IN THE HIGH COURT OF SWAZILAND
Case No. 181/2014
In the matter between:
MLUNGISI MAKHANYA 1st Applicant
BONGANI HLANGABEZA GAMA 2nd Applicant
NTOBEKO GIDEON MASEKO 3rd Applicant
SIZA JABULANI TSABEDZE 4th Applicant
BRIAN CLIVE NTSHANGASE 5th Applicant
MANGALISO MENZI KHUMALO 6th Applicant
BAFANA MABANDLA KHUMALO 7th Applicant
THE KING Respondent
Neutral citation: Mlungisi Makhanya & 6 Others v The King (181/2014)  SZHC 100(5th May 2014)
Coram: M. Dlamini J.
Heard: 3rd May,2014
Delivered: 5th May 2014
Bail application – charge under Fourth Schedule depending on circumstances of case, court may consider in favour of applicants where continued detention of applicants might result in lose of employment or business.
Summary: Seven applicants seek to be released on bail following charges of contravening the Suppression of Terrorism Act No.3 of 2008. The respondent is opposed to their release on the basis mainly that they are facing a serious offence and therefore the likelihood that there might be a flight risk is high.
 It turned out during the hearing and this appears to be common cause between the parties that the applicants were arrested on the 23rd April 2014 while at the main entrance of this High Court. They were charged under both the Suppression of the Terrorism Act and the Sedition and Subversive Activities Act No. 46 of 1938.
 For purposes of the present application, it is apposite to cite verbatim the charges preferred against the applicants which are:
The accused 1, 2, 3, 4, 5 6 and 7 are guilty of Contravening Section 11 (1) (a) of The Suppression of Terrorism Act No.3 of 2008.
In that upon or about the 22nd and 23rd April 2014 and at or near Mbabane (High Court main gate, Mbabane Bus Rank and along Mahlokohla Street next to kaZondle) in the Hhohho Region, the accused each or all of them acting individually and / or jointly in furtherance of a common purpose did unlawfully solicit support for and or give support to a terrorist entity, to wit, the Peoples United Democratic Movement (proscribed entity) in the commission of terrorist acts, to wit, chanting terrorist slogans, wearing white T-shirts written PUDEMO and reflecting terrorist demands at the back, and also wearing red and black PUDEMO berets and did thereby contravene the said Act.
The accused 1, 2, 3, 4, 5, 6 and 7 are guilty of Contravening Section 11 (1) (b) of The Suppression of Terrorism Act No.3 of 2008.
In that upon or about the 22nd and 23rd April 2014 and at or near Mbabane (High Court main gate, Mbabane Bus Rank and along Mahlokohla Street next to kaZondle) in the Hhohho Region, the accused each or all of them acting individually and / or jointly in furtherance of a common purpose did unlawfully solicit support for and or give support to a terrorist entity, to wit, PUDEMO to the commission of terrorist acts by the said PUDEMO (proscribed entity), to wit, chanting terrorist slogans, wearing white T-shirts written PUDEMO and reflecting terrorists demands at the back, and also wearing red and black PUDEMO berets and did thereby contravene the said Act
The accused 1, 2, 3, 4, 5, 6 and 7 are guilty of Contravening Section 4 (a) (b) (c) and (e) read together with Section 3 (c) and (e) of the Sedition and Subversive Activities Act NO. 46 of 1938 as amended.
In that upon or about the 22nd and 23rd April 2014 and at or near Mbabane (High Court main gate, Mbabane Bus Rank and along Mahlokohla Street next to kaZondle) in the Hhohho Region, the said accused acting individually and or jointly and in furtherance of a common purpose did unlawfully do or attempt to do, or make preparation to do or conspire with other people to do an act with seditious intention, to wit, bringing into hatred or contempt or to excite disaffection against the administration of justice in Swaziland and promote feelings of ill-will and hostility between different classes of the population in Swaziland, by chanting terrorist slogans, wearing white T-shirts written PUDEMO and reflecting terrorist demands at the back, and also wearing red and black PUDEMO berets and did thereby contravene the said Act.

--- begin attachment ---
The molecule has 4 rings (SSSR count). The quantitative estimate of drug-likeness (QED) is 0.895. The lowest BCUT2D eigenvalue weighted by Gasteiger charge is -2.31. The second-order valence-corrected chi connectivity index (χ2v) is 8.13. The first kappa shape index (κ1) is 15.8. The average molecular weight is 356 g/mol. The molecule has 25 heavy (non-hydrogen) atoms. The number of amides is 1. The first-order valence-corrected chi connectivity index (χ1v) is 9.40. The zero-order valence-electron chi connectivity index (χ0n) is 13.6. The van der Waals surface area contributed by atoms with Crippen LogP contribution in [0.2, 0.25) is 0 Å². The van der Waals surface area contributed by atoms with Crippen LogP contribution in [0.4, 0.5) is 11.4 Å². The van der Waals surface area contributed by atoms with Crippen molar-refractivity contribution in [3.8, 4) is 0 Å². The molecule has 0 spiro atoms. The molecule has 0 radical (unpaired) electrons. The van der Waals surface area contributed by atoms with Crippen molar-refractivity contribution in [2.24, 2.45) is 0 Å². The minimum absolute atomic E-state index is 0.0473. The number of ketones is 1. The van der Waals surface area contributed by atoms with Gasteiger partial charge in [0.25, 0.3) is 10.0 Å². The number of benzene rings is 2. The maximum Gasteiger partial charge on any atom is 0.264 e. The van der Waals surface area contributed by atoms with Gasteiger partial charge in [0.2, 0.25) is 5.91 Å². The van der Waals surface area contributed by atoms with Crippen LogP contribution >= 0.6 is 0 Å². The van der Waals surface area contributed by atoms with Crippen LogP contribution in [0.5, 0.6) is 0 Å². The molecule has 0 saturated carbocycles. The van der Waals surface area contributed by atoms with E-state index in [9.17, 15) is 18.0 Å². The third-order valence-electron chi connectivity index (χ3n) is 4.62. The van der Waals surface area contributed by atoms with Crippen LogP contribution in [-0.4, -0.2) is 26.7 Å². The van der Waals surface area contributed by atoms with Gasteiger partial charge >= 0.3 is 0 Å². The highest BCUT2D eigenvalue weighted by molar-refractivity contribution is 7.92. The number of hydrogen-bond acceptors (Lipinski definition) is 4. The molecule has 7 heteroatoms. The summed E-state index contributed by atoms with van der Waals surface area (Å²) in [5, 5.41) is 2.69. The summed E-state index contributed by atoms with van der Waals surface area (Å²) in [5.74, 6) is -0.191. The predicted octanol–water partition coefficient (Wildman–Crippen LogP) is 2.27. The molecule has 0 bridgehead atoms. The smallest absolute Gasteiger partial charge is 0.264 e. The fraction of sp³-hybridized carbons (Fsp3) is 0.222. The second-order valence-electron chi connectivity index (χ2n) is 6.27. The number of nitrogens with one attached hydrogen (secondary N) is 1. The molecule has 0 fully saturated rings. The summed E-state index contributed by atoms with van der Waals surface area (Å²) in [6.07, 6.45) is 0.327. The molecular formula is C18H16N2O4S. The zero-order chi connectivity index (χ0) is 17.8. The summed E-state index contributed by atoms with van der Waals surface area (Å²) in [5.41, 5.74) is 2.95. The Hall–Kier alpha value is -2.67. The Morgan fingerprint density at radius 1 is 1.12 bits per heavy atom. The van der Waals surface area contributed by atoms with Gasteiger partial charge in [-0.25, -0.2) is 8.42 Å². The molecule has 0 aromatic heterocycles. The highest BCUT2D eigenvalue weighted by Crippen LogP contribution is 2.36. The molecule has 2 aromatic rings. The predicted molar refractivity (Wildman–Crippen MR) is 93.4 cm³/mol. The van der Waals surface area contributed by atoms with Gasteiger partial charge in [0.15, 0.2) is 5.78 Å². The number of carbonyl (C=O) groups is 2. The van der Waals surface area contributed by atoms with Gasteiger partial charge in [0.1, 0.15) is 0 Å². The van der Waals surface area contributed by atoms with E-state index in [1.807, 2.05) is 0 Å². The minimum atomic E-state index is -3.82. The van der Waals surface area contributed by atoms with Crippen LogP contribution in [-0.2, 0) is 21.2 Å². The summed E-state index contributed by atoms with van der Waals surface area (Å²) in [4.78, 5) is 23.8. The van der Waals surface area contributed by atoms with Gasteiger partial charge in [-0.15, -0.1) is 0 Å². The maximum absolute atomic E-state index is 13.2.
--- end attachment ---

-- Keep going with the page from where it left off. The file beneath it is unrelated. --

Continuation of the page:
The accused 1, 2, 3, 4, 5, 6, 7 are guilty of Contravening Section 5 (1) read together with Section 5 (2) (a) (i) (ii) and (iii) (b) (c) (d) (e) and (f) of the Sedition and Subversive Activities Act NO. 46 of 1938 as amended.
In that upon or about the 22nd and 23rd April 2014 and at or near Mbabane (High Court main gate, Mbabane Bus Rank and along Mahlokohla Street next to kaZondle) in the Hhohho Region, the said accused acting individually and or jointly and in furtherance of a common purpose did unlawfully support, propagate or advocate an act or thing prejudicial to public order, the security of Swaziland or the administration of justice, inciting to violence or other disorder or crime, or counseling defiance of or disobedience to any law of lawful authority, intended or likely to support or assist or benefit, in or in relation to acts or intended acts to prejudice public order or the administration of justice, indicating expressly or by implication any connection, association or affiliation with or support for an unlawful society, intended or likely to bring into hatred or contempt or to excite disaffection against a public officer or any class or public officers in the execution of their duties by chanting terrorist slogans, wearing white T-shirts written PUDEMO and reflecting terrorist demands at the back, and also wearing red and black PUDEMO berets and did thereby contravene the said Act.”
 The applicants all describe themselves as Swazi males residing in various places within Swaziland. They undertake to abide by the conditions of bail to be imposed. The first applicant informs court that he is the breadwinner of his extended families. He further avers as an exceptional circumstance warranting his release on bail that he is a director of two companiesviz.Ntsikelelo Logistics (Pty) Ltd and Mathandis (Pty) Ltd with about ten permanent employees.